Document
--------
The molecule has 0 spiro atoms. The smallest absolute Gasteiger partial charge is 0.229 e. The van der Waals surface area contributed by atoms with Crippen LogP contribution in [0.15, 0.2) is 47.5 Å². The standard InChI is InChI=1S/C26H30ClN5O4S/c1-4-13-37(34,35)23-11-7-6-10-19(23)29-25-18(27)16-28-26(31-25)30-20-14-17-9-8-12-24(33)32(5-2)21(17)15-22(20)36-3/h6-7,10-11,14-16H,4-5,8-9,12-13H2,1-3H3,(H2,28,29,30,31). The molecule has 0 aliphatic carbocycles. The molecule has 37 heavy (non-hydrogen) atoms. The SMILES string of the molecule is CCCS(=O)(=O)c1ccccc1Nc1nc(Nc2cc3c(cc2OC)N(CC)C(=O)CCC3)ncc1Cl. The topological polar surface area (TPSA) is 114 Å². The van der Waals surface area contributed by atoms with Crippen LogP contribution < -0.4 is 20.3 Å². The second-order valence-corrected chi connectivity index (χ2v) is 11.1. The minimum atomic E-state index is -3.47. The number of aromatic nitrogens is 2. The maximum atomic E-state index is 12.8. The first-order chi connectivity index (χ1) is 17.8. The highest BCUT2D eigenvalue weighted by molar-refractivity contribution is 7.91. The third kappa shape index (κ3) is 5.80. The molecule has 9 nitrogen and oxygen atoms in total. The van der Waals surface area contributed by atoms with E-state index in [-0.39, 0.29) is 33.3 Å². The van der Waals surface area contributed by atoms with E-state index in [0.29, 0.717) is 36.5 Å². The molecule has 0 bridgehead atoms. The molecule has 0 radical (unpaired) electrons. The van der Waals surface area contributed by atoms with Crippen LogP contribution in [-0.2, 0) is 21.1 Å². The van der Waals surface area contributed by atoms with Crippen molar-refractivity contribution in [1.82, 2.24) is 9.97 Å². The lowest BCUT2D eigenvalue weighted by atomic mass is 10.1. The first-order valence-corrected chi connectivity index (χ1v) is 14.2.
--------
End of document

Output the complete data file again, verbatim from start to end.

The molecule has 0 spiro atoms. The smallest absolute Gasteiger partial charge is 0.229 e. The van der Waals surface area contributed by atoms with Crippen LogP contribution in [0.15, 0.2) is 47.5 Å². The standard InChI is InChI=1S/C26H30ClN5O4S/c1-4-13-37(34,35)23-11-7-6-10-19(23)29-25-18(27)16-28-26(31-25)30-20-14-17-9-8-12-24(33)32(5-2)21(17)15-22(20)36-3/h6-7,10-11,14-16H,4-5,8-9,12-13H2,1-3H3,(H2,28,29,30,31). The molecule has 0 aliphatic carbocycles. The molecule has 37 heavy (non-hydrogen) atoms. The SMILES string of the molecule is CCCS(=O)(=O)c1ccccc1Nc1nc(Nc2cc3c(cc2OC)N(CC)C(=O)CCC3)ncc1Cl. The topological polar surface area (TPSA) is 114 Å². The van der Waals surface area contributed by atoms with Crippen LogP contribution < -0.4 is 20.3 Å². The second-order valence-corrected chi connectivity index (χ2v) is 11.1. The minimum atomic E-state index is -3.47. The number of aromatic nitrogens is 2. The maximum atomic E-state index is 12.8. The first-order chi connectivity index (χ1) is 17.8. The highest BCUT2D eigenvalue weighted by molar-refractivity contribution is 7.91. The third kappa shape index (κ3) is 5.80. The molecule has 9 nitrogen and oxygen atoms in total. The van der Waals surface area contributed by atoms with E-state index in [-0.39, 0.29) is 33.3 Å². The van der Waals surface area contributed by atoms with E-state index in [0.29, 0.717) is 36.5 Å². The molecule has 0 bridgehead atoms. The molecule has 0 radical (unpaired) electrons. The van der Waals surface area contributed by atoms with Crippen LogP contribution in [-0.2, 0) is 21.1 Å². The van der Waals surface area contributed by atoms with Crippen molar-refractivity contribution in [1.82, 2.24) is 9.97 Å². The lowest BCUT2D eigenvalue weighted by atomic mass is 10.1. The first-order valence-corrected chi connectivity index (χ1v) is 14.2.